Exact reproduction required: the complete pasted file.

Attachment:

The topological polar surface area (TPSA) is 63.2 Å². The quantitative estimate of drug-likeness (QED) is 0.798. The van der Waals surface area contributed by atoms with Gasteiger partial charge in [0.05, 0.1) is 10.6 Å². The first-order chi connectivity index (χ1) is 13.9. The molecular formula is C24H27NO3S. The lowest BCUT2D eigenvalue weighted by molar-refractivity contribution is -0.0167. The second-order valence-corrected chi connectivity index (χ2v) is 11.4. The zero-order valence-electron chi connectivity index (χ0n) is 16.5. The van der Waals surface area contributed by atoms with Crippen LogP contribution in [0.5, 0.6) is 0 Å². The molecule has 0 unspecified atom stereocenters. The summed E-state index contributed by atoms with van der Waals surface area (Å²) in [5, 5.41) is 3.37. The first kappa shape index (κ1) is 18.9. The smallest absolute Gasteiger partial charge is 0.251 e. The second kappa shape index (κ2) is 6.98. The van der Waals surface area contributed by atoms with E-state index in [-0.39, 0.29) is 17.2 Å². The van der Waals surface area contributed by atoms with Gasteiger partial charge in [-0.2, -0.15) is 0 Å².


The topological polar surface area (TPSA) is 63.2 Å². The quantitative estimate of drug-likeness (QED) is 0.798. The van der Waals surface area contributed by atoms with Gasteiger partial charge in [0.05, 0.1) is 10.6 Å². The first-order chi connectivity index (χ1) is 13.9. The molecular formula is C24H27NO3S. The lowest BCUT2D eigenvalue weighted by molar-refractivity contribution is -0.0167. The second-order valence-corrected chi connectivity index (χ2v) is 11.4. The zero-order valence-electron chi connectivity index (χ0n) is 16.5. The van der Waals surface area contributed by atoms with Crippen LogP contribution in [0.5, 0.6) is 0 Å². The molecule has 0 unspecified atom stereocenters. The summed E-state index contributed by atoms with van der Waals surface area (Å²) in [5, 5.41) is 3.37. The first kappa shape index (κ1) is 18.9. The smallest absolute Gasteiger partial charge is 0.251 e. The second kappa shape index (κ2) is 6.98. The van der Waals surface area contributed by atoms with E-state index in [-0.39, 0.29) is 17.2 Å². The van der Waals surface area contributed by atoms with Gasteiger partial charge in [-0.2, -0.15) is 0 Å².